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I was curious to implement something similar to SharedMutex concept. So far only 4 methods implemented. I decided to omit try_lock, try_lock_shared and native_handle for the sake of simplicity.

#ifndef READ_WRITE_MUTEX_H__
#define READ_WRITE_MUTEX_H__

#include <atomic>
#include <mutex>
#include <condition_variable>


struct ReadWriteMutex {

  void lock() { // block everyone
    std::unique_lock<std::mutex> lock(_mutex);

    if (_writing || _readers > 0) {
      // wait while writer and/or reader(s) have finished
      _cv_writing.wait(lock, [this] {return !_writing && _readers == 0;});
    }

    _writing = true;  // set flag to block everyone
                      // current thread continue run
  }

  void unlock() {
    std::lock_guard<std::mutex> lock(_mutex);
    _writing = false;
    _cv_writing.notify_all();
    _cv_reading.notify_all();
  }

  void lock_shared() { // block writers, allow readers
    std::unique_lock<std::mutex> lock(_mutex);
    if (_writing) { // we should wait : writer is working
      _cv_reading.wait(lock, [this] {return !_writing; });
    }

    ++_readers;
  }

  void unlock_shared() {
    std::lock_guard<std::mutex> lock(_mutex);
    if (--_readers == 0) {
      _cv_writing.notify_all();
    }

  }

private:
  mutable std::mutex _mutex;
  mutable std::condition_variable _cv_writing;
  mutable std::condition_variable _cv_reading;

  std::atomic<bool> _writing = false;
  std::atomic<int> _readers = 0;

};

#endif // READ_WRITE_MUTEX_H__

C++11 support assumed.

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2
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The issue here is that with any readers the writers are never going to get accesses (or are unlikely to get access), they will constantly be stuck waiting for a very quiet time.

Even when you have a writer that releases the lock you get a random chance that another writer will get the lock.

void unlock() {
  std::lock_guard<std::mutex> lock(_mutex);
  _writing = false;
  _cv_writing.notify_all();  // Just because this is first provides
                             // no guarantees that a writer will get
                             // the lock
  _cv_reading.notify_all();
}

Not sure what the best is. But if there are any writers waiting then I would pause readers (no new read locks) until the writer has got and finished his job.

But that may starve readers (especially if there are a lot of writers). So some way to configure the lock behavior to decide how it should behave.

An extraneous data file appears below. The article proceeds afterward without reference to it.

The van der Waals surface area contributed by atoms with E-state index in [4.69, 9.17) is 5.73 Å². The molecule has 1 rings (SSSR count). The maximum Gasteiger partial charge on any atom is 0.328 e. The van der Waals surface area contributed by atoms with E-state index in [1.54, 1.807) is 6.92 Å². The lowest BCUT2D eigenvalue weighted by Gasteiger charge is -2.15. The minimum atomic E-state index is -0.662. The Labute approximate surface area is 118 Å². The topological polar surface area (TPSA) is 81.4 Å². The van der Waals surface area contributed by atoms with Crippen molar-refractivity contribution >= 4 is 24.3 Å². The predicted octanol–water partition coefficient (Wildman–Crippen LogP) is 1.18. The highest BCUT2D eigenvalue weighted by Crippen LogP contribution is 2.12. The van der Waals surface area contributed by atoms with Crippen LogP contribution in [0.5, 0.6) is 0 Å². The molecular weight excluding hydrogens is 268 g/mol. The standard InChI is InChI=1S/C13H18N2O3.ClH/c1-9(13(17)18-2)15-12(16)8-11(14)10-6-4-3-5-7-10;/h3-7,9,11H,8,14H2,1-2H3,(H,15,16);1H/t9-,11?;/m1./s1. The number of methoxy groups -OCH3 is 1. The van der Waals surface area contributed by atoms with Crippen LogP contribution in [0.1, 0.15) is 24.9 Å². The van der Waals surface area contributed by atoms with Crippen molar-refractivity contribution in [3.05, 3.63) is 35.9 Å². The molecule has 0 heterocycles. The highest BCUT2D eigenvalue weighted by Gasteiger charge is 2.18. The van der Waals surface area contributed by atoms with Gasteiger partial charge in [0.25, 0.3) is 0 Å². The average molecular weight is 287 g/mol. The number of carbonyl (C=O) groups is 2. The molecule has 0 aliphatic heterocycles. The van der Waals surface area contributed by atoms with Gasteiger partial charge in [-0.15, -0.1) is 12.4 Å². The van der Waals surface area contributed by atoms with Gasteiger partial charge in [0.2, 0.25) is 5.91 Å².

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  • \$\begingroup\$ I had the same comment, but interestingly neither cppreference nor boost seem to specify a specific behavior with regard to preferring readers or writers or balancing lock requests. I didn't not check the standard. It seems to be up to the user to be aware of possible starvation issues. It would be worth a look into the implementations \$\endgroup\$ – Harald Scheirich Mar 8 '18 at 3:44
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Just a quick heads up about your use of leading underscores. This is discouraged because they are reserved by the standard.
You should find another way to mark variables as members (if you find it's necessary). I've seen a lot of people using trailing underscores for this. In my opinion trailing indentifiers are smarter as otherwise you will have to type whatever prefix you picked everytime you want to address a member variable (which also slows down autocomplete).

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  • \$\begingroup\$ I no longer use them at all. There's no need for them. \$\endgroup\$ – Robinson Mar 7 '18 at 12:08
  • \$\begingroup\$ @Robinson I didn't mean to imply they are necessary but rather that if you want to use an identifier then don't use leading underscores. \$\endgroup\$ – yuri Mar 7 '18 at 12:10
  • 1
    \$\begingroup\$ @yuri Exacerbating this problem, all identifiers containing double underscores are reserved for the implementation. Thus, this program has undefined behavior, since the include guard has a double underscore as part of its name. \$\endgroup\$ – Ben Steffan Mar 7 '18 at 15:45
  • \$\begingroup\$ @BenSteffan Thanks for pointing this out. (also that's a fancy word to say "making worse", actually had to look that up) \$\endgroup\$ – yuri Mar 7 '18 at 16:04
  • \$\begingroup\$ Best to avoid underscore in C++ code. Before anybody complains I am not going to defend never user underscore (sometimes its nice). But easier to avoid all these issues. \$\endgroup\$ – Martin York Mar 7 '18 at 18:31

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